U.S. Surgeon General cited for breaking Hawaiian COVID-19 rules

A police officer rolling by Kualoa Regional Park in late August noticed three men near…

U.S. Surgeon General cited for breaking Hawaiian COVID-19 rules

A police officer rolling by Kualoa Regional Park in late August noticed three men near the shore, snapping photos of the jagged jungle mountains and cerulean seas on Oahu’s northeastern coast. The problem was, the park was closed under the island’s sweeping pandemic restrictions.

When the officer approached, one of the men explained that, actually, he’d traveled to the island to work directly with Hawaii Democratic Gov. David Ige on COVID-19 prevention. The officer was unmoved, citing the men for breaking the emergency orders.

It’s unclear, based on documents reviewed by The Washington Post, whether the officer knew that one of the men cited that day was actually the “Nation’s Doctor.”

U.S. Surgeon General Jerome Adams now faces a remote court date on Oct. 21 to answer charges that he violated the emergency orders by entering the park, a misdemeanor offense that could result in up to a $5,000 fine, up to a year in jail or both, The Associated Press reported.

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Adams’s office didn’t immediately return a message seeking comment; his spokeswoman declined to discuss the case with the AP. An attorney representing Adams said that the surgeon general didn’t realize the park was closed.

“During his visit to Oahu, the surgeon general was cited for accidentally violating the mayor’s emergency order, due to his misunderstanding of the law,” Lex Smith, an attorney in Honolulu, said in a statement to the AP. “He has not asked for, nor has he received, any special treatment in connection with this citation, and will respond to it appropriately.”

The case comes to light as President Donald Trump and his administration are assailed with charges that they haven’t taken coronavirus restrictions seriously, a long-standing criticism given new currency by an outbreak that has now led to at least 18 coronavirus infections in the White House, including Trump and the first lady.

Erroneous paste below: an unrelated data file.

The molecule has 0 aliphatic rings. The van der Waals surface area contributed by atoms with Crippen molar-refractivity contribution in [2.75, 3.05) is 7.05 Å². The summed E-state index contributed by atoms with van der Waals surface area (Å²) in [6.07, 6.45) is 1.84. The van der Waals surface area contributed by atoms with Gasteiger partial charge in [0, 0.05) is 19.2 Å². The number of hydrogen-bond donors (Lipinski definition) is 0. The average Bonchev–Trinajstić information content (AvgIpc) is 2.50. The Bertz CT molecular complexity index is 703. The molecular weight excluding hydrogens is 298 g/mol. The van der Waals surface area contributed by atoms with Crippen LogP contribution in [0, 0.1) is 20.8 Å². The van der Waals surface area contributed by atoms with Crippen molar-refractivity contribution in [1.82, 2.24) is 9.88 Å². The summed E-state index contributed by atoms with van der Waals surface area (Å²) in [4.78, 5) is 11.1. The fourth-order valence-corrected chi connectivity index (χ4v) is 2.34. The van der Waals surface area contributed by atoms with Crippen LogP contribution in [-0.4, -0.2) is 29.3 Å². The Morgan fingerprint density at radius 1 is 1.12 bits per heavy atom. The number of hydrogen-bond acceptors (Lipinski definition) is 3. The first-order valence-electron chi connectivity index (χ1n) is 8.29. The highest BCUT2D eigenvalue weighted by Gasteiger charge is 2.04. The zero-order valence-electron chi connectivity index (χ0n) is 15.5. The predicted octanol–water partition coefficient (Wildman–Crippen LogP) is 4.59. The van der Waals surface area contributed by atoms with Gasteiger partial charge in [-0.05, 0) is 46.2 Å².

But Adams may be among the least likely Trump administration officials to face a criminal case for violating pandemic restrictions. A self-described “nice person,” Adams is so rule-obsessed that he refused to cross the street on a mostly abandoned Mall until a red light changed when The Post’s Manuel Roig-Franzia profiled him in July.

The 46-year-old anesthesiologist has faced strong criticism for his leadership since the beginning of the pandemic, especially for a poem he tweeted in February suggesting that the flu was a more pressing risk than the coronavirus, which has now killed more than 210,000 Americans. His national presence has mostly disappeared since an April appearance where he was accused of using racially insensitive language in urging minority groups to take the virus more seriously.

But Adams has also become a strong voice in urging Americans to wear masks. He’s recently traveled to coronavirus hot spots nationwide, urging the public to follow health and safety guidelines.

That’s why he was in Hawaii in August. The state, which has now recorded nearly 13,000 cases and 160 deaths as of early Wednesday, was seeing a surge in new cases at the time. To stem the tide, Honolulu Democratic Mayor Kirk Caldwell issued emergency orders that, among other measures, closed all public parks.

Adams and his cohorts were violating that order, police said, when they were spotted in Kualoa on Aug. 23. The officer watched them strolling around the park and taking photos, and noted that Adams pulled a mask back on before returning to his vehicle. The surgeon general told the officer at the time that he didn’t know the parks were closed, according to his citation.

An aide to Adams, Dennis Anderson-Villaluz, was also cited in the park, the AP reported.

Three days after his citation, Adams stood next to the mayor whose emergency order he’d allegedly violated to urge Hawaiians to follow the rules.

“We’re seeing cases continue to go up, we’re seeing positivity continue to go up,” Adams said at an Aug. 26 news conference, noting his support for the mayor’s stay-at-home order at the time. “That’s why we’re calling on all of you to cooperate.”

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